NIH Poised to Receive Funding Increase

It is imperative that the NIH and the NCI continue to work for new treatments and, ultimately, a cure for childhood cancer. While we recognize that Congress faces difficult budget decisions, we also believe that Congress must further prioritize cancer research. Adequate funding is needed to make progress to treat children cancer patients and support their families.
— Children's Cause for Cancer Advocacy

The House Appropriations Subcommittee for Labor, Health and Human Services, and Education has approved a spending bill for fiscal year FY 2017 that includes an increase of $1.25 billion in NIH funding (to a level of $33.3 billion).  That total includes $5.338 billion for the National Cancer Institute, or $154 million above the FY 2016 level.  These increases are smaller than those approved by the Senate Appropriations Committee.  The full House Appropriations Committee is scheduled to consider the bill on Wednesday, July 13th.

As part of the Alliance for Childhood Cancer, the Children’s Cause supported funding the NIH at $34.5 billion and $5.9 billion for the National Cancer Institute (NCI).  In addition, as part of the Alliance for Childhood Cancer, the Children’s Cause sought new Committee report language around exploring new interventions such as immunotherapy; the report encouraged the NCI to further explore new interventions as a promising new treatment strategy for children with cancer.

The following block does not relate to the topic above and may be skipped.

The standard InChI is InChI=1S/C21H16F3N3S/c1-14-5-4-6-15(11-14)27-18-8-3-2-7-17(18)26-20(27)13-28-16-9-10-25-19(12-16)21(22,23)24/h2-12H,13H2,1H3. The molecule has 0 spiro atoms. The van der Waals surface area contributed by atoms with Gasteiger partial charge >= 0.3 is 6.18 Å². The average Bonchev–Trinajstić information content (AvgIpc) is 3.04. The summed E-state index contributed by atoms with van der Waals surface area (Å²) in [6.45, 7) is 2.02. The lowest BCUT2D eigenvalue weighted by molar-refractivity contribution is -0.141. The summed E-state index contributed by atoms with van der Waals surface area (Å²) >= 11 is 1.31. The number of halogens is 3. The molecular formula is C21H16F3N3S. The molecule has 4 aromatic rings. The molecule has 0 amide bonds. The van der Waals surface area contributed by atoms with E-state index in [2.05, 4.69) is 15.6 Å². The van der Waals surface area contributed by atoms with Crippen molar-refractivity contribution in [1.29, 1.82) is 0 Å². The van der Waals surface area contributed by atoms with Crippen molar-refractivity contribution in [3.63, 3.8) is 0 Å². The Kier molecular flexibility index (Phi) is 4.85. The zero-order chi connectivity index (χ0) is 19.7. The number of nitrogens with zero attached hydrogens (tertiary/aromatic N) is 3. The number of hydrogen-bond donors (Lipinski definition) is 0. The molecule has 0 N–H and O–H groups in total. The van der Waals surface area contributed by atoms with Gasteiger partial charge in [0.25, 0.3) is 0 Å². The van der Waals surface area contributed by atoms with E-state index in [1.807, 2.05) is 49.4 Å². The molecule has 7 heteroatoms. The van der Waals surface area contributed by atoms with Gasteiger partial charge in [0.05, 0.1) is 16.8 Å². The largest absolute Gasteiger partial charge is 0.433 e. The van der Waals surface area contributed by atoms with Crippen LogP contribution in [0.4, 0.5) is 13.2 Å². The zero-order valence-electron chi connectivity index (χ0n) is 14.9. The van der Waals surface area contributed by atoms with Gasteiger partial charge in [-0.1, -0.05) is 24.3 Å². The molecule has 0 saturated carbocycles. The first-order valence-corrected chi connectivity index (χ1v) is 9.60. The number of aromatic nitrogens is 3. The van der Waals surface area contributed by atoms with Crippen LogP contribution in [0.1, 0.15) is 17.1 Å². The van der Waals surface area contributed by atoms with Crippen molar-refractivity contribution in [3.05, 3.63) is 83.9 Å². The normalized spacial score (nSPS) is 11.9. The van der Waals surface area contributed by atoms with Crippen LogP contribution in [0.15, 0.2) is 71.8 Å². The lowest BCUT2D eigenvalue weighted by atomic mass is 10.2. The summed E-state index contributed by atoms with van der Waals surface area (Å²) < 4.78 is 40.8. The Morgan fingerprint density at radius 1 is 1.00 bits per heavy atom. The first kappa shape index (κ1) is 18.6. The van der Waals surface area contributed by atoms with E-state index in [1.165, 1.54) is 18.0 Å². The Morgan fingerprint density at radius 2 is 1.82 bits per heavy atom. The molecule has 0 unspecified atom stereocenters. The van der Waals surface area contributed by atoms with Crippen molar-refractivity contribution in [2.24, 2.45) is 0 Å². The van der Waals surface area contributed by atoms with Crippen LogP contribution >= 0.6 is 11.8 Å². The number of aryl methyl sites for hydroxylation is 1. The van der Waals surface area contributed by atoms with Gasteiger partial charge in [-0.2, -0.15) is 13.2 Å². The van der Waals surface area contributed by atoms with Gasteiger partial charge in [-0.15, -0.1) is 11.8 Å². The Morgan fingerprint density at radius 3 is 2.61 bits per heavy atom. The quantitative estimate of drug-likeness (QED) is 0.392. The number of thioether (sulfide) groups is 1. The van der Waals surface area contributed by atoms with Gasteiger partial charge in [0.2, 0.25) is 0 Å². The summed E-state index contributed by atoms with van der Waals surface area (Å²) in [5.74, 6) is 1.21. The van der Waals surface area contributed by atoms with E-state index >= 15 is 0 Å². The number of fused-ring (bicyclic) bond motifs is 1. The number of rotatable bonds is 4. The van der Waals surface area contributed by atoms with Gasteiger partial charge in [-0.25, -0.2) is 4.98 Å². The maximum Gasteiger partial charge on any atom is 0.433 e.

The spending bill under review by the House Appropriations Committee includes the following specifics of interest to the childhood cancer community: 

It is imperative that the NIH and the NCI continue to work for new treatments and, ultimately, a cure for childhood cancer.  While we recognize that Congress faces difficult budget decisions, we also believe that Congress must further prioritize cancer research.  Adequate funding is needed to make progress to treat children cancer patients and support their families. 

The Children’s Cause will continue to work for higher funding levels for the NIH and the NCI as the appropriation’s process continues this year.